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Madison Roundhouse

Madison Roundhouse (1896)

Wisconsin Historical Society Image ID: WHi-24818

Railroad Stations

At one time Madison had six railroad stations. The Northwestern station was at Blair and East Wilson streets. Kitty corner was the Franklin Street station of the Milwaukee Road. Another Milwaukee Road station was on West Washington Avenue. The Illinois Central station was on West Washington Avenue, where the Badger Bus Company is today located. Across the street was the Illinois Central freight station. The Northwestern station in South Madison stood where the track crosses Lakeside Street. The final station served Wingra Park, today's Dudgeon-Monroe and Vilas neighborhoods along Monroe Street. The small triangle park between Breese Terrace, Crazy Legs Lane, and Regent Street was originally part of this station. Across the Illinois Central track, it curved onto Monroe Street. The trolley line went to Forest Hill Cemetery originally, but it was cut back when the wooden trestle of the Illinois Central was declared unsafe. The Illinois Central tracks were made into the Southwest Bike Path in 2001. The station had a shelter, but no ticket taker. The present Forest Hill office building was originally a trolley stop.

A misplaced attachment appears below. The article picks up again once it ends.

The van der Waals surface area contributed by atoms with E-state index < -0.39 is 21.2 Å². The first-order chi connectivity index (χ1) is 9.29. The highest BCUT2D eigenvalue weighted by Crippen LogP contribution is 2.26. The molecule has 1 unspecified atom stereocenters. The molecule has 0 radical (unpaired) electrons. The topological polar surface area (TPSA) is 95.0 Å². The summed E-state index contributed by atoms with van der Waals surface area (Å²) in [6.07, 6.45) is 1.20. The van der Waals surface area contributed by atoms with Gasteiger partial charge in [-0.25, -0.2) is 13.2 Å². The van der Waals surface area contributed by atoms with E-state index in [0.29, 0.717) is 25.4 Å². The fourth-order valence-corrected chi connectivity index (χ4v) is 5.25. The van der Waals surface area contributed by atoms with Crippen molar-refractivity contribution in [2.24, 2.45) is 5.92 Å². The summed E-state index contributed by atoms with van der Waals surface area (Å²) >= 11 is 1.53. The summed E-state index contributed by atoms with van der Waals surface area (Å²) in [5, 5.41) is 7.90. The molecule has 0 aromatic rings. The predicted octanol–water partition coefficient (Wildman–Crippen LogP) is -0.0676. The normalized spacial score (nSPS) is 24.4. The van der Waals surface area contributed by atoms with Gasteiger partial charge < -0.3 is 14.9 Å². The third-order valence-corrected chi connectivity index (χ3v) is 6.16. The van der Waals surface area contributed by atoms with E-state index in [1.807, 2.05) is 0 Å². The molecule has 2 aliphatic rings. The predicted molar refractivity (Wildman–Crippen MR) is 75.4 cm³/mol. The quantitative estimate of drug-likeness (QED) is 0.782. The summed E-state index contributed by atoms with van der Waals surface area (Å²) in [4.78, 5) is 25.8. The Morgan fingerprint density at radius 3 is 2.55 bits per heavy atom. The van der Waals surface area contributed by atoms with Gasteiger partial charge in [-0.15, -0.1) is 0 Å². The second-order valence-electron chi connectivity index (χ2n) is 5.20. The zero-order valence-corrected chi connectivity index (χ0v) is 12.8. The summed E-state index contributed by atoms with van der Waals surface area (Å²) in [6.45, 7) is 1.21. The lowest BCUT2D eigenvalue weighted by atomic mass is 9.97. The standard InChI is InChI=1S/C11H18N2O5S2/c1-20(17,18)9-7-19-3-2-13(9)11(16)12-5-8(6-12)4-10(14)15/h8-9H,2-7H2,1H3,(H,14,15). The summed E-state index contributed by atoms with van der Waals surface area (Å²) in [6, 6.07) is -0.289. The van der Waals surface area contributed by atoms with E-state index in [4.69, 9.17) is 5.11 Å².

Madison also had two roundhouses, one on the east side and one on the west, each the scene of a “frightful accident.” On January 25, 1898, at 9:50 a.m., the boiler of passenger engine 249 exploded in the roundhouse of the Chicago and Northwestern Railway Company, a few blocks east of the passenger depot, killing Frank Beck, Charles E. Young, and C. W. Shelper, and injuring five, including Beck’s son Joseph.

“The shock,” the Madison Democrat reported, “was plainly heard in the heart of the city, while every building in the Sixth Ward rattled and books fell from the desks in the schoolhouse. Immediately after the explosion, an enormous cloud of smoke and steam enveloped the building, hiding it completely from view. Many rushed to the scene from all directions. The spectacle was one not soon to be forgotten. The south half of the roundhouse was completely demolished. Huge timbers twisted and broken lay crossed in every imaginable direction, mixed with boards, rods, bricks, and scraps of iron.”

Twelve years earlier, almost to the day, there had been a similar explosion in the roundhouse of the St. Paul Company at West Madison, killing Peter Burke, John DeCampel, and John Klug.

Both explosions followed snowstorms. Some believed the engines in both cases were weakened by being subjected to extra strain while plowing through snowdrifts.

William H. Polk, Jr.
Mark Gajewski